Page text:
"One of the greatest upsets in modern political history," is how FiveThirtyEight's Nate Silver characterized the 2-point win by Bernie Sanders over Hillary Clinton in Michigan.
Silver and other political analysts had predicted Clinton would take Michigan by between 13 and 25 points, but when the final vote was tallied, Sanders walked away with a 50 to 48 victory.
"Sanders notched a victory in a major, Democratic-leaning state where he was expected to lose badly. If nothing else, it shifted the momentum of the race psychologically, at least for now, improving his chances for the next round," wrote J.J. Goldberg for Forward. "More important in the coming days, the Michigan result showed that Sanders' appeal can extend beyond the small, rural and largely white states he's carried so far, such as New Hampshire, Maine and Kansas. That was the pundits' biggest indictment against him up to now. He was a boutique candidate. Now he's a contender."
Since Sanders announced his candidacy for president he has been written off by the mainstream media, party insiders, pundits and everyone who thinks his or her dime-store education in economics makes them an expert on how the nation's tax dollars should be spent. But time after time, Sanders has proven them wrong. His "pie in the sky" proposals have appealed to a demographic of alienated Americans who have watched more and more of their piece of the pie taken from them by the 1 percent who keep on reassuring us that we must be patient because, after all, they are the job creators. It's amazing that Americans have bought this trickle-down brand of voodoo economics for the past 35 years; but then, it had a great salesman.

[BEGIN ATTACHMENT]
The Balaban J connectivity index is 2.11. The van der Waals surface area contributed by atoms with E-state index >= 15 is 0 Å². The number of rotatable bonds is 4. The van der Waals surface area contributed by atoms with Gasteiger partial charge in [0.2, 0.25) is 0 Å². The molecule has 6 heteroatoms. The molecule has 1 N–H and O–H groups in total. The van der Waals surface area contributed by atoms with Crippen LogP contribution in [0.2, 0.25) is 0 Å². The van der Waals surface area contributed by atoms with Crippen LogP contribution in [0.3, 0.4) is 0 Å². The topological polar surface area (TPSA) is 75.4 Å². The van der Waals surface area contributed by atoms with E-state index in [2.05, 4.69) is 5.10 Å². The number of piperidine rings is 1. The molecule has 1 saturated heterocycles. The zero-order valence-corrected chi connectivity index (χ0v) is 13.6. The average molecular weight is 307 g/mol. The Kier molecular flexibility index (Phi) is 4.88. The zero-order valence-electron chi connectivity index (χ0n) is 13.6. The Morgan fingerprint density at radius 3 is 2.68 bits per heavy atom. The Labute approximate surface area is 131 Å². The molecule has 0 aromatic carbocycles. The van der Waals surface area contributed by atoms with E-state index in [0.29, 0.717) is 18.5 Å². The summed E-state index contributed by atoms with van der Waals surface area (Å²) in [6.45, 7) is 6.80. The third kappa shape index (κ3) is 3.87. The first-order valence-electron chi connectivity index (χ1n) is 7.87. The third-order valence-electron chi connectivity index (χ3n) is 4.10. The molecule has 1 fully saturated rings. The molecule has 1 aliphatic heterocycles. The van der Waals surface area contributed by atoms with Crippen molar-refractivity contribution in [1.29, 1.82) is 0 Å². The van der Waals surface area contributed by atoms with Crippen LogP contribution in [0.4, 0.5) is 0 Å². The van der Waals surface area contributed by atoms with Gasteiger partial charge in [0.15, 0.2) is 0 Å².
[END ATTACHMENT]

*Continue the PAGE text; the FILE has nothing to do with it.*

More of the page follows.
Sanders has given voice to a rage that boiled over during the Occupy Wall Street movement following the crash of 2007 and the bailouts of the firms that caused the debacle. Pundits still wonder if Sanders, who is perceived as a one-issue candidate (the injustices of economic inequality), can withstand the primary battles in the rest of the United States, and if he can, whether he can survive the billion dollars or so that organizations backed by the Koch Brothers, Sheldon Adelson, Richard Scaife and others will spend on discrediting and smearing him. Hillary Clinton has withstood the barrage for the past 25 years and there is no doubt she will remain standing under withering fire. But as Robert Reich has noted, Clinton is best to head the system we now have, and Bernie Sanders is best to get the system we need.
Supporters of Bernie Sanders have been characterized as lazy couch surfers who want a free lunch, as people who don't understand basic economics or spent too much time eating Ben & Jerry's ice cream. But if you talk to them, it's not about "the free stuff." After years of groveling for scraps fallen from the pockets of the rich and powerful, they want the well off to stop using their clout to their advantage and to kick in a little more for the benefit of society as a whole.
They want their children to go to college without being saddled with 20 years of debt. They want poor hungry children to not be punished for the sins of their parents. They want Wall Street and the big banks and the hedge fund managers to answer for the crimes that devastated the middle class following the crash of 2007. They want war criminals to face trial for their actions that led to the deaths and mutilations of thousands of patriotic American soldiers and millions of people in the Middle East. They want those who approved torture sent to the Hague for reckoning. They want fossil fuels taxed to high heaven to pay for solar on every roof top.
The only candidate they hear speaking truth to power, the only candidate who supports these aforementioned goals is Bernie. Idealism? Maybe. Pipe dreams? America was built by two kinds of people: Those who did so on the backs of slaves and wage labor, and those who were accused of pursuing pipe dreams but pushed through the ridicule and skepticism to achieve their own American Dream.
While we are confident Hillary Clinton is capable of leading the nation as it is, she is not the agent of change that we thought we were getting in 2008. If you are comfortable with the status quo, then by all means vote for her, but if you believe this ship is off course and needs a new kind of captain, vote for Sanders.